Standing up a Marketing Automation platform requires collaboration and decision making. Most of the decisions are large scale, like governance and system access levels; some of the decisions require collaboration with IT, like where you’ll host your landing pages or what email address you will send emails from.

Don’t start yourself off on the wrong foot. One of the biggest mistakes a company can make is starting off their use of Marketing Automation (or even Email Automation) with an email address that starts with noreply@. By doing this you immediately show people you don’t want to have a two-way conversation.

Not everyone on your team may feel as strongly about noreply@ though, so you may need a bit of ammunition to convince them:

1. Reply Emails Go Into the Abyss

I know, right off the bat you’re thinking, “What replies? And who is going to monitor this?” Realistically you may not get a single reply except auto-responses from out of office and the occasional notice letting you know an email address is out of commission. These auto-replies may take a little bit of time to review and clean out, but it’s a great tool for keeping your database clean (and it’s free!)

You can also use those out of office responses to analyze the best send days. This is data that would go unexplained otherwise.

But let’s say that someone has a genuine interest in the content that you’re sending them and they reply to the email for more information. Your noreply@ email address sends their response into the abyss of the internet. You’ve lost a potential customer or client because you decided you didn’t want to receive communication from them.

2. Deliverability

While this word can be easily misunderstood, it’s important to call out the fact that recipient engagement with your emails is a major component of how ISPs measure deliverability. A noreply@ email address isn’t going to entice a user to engage with your email like it would if that same email came from a “real” sender.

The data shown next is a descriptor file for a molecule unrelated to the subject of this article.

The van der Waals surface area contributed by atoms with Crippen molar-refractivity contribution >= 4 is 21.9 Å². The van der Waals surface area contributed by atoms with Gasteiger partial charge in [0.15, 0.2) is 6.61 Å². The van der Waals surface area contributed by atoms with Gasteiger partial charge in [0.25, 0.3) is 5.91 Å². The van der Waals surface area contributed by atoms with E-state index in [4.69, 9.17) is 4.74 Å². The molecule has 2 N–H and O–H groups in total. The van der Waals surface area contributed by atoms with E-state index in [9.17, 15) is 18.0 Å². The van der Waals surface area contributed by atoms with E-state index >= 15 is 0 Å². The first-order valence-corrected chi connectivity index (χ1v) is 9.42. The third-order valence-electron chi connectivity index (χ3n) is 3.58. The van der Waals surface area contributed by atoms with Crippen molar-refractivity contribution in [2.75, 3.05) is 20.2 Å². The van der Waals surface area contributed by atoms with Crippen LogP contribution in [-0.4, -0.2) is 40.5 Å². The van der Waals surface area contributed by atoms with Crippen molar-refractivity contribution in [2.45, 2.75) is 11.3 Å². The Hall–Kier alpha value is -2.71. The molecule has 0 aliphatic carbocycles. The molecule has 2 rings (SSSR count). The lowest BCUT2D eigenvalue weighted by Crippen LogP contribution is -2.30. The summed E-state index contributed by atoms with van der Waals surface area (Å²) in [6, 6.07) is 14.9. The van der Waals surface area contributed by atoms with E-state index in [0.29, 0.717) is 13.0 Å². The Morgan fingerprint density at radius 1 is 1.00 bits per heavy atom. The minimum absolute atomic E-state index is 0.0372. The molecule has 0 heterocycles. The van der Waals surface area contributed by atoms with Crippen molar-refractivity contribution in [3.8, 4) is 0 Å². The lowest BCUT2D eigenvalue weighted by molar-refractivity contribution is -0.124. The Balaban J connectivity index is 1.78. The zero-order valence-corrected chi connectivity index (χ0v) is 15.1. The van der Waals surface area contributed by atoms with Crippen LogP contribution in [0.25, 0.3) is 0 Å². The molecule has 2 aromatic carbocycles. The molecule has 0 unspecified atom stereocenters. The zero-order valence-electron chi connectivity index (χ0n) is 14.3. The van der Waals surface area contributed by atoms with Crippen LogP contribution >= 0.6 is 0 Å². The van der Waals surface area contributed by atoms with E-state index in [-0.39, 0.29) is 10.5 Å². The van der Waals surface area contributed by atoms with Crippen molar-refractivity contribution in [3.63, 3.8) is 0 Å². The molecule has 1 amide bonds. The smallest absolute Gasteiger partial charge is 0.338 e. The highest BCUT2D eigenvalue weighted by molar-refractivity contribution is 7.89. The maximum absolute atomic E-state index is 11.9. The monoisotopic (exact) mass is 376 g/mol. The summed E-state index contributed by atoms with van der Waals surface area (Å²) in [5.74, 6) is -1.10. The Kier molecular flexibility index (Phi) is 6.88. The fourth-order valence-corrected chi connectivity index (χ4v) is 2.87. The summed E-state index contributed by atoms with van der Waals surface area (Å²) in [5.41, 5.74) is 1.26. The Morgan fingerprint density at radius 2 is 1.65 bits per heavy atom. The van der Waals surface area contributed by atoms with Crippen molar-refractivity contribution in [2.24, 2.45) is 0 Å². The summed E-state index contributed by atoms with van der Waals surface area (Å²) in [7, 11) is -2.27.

Many laws governing email (think CAN-SPAM, CASL) require that you respond to requests to unsubscribe users from your emails in a reply. If you have a noreply address there is a disconnect in your response chain and thus your ability to honor that unsubscribe request.

CAN-SPAM also requires that your addresses not be misleading or false. While it is a little bit of a stretch to say a noreply address is misleading, transparency is always the best answer for managing your email marketing. Why not start with the sending address?

Even though it can be enticing to hide those pesky unsubscribes and keep your inbox clean by using a noreply@ email address, you want to open the lines of communication, not shut them down. Instead of building a wall between you and your customer, send your emails from a real person, even if that reply email goes into a filtered inbox that is checked less frequently. Customers want to feel heard and appreciated, so it’s up to you and your marketing team to make that happen.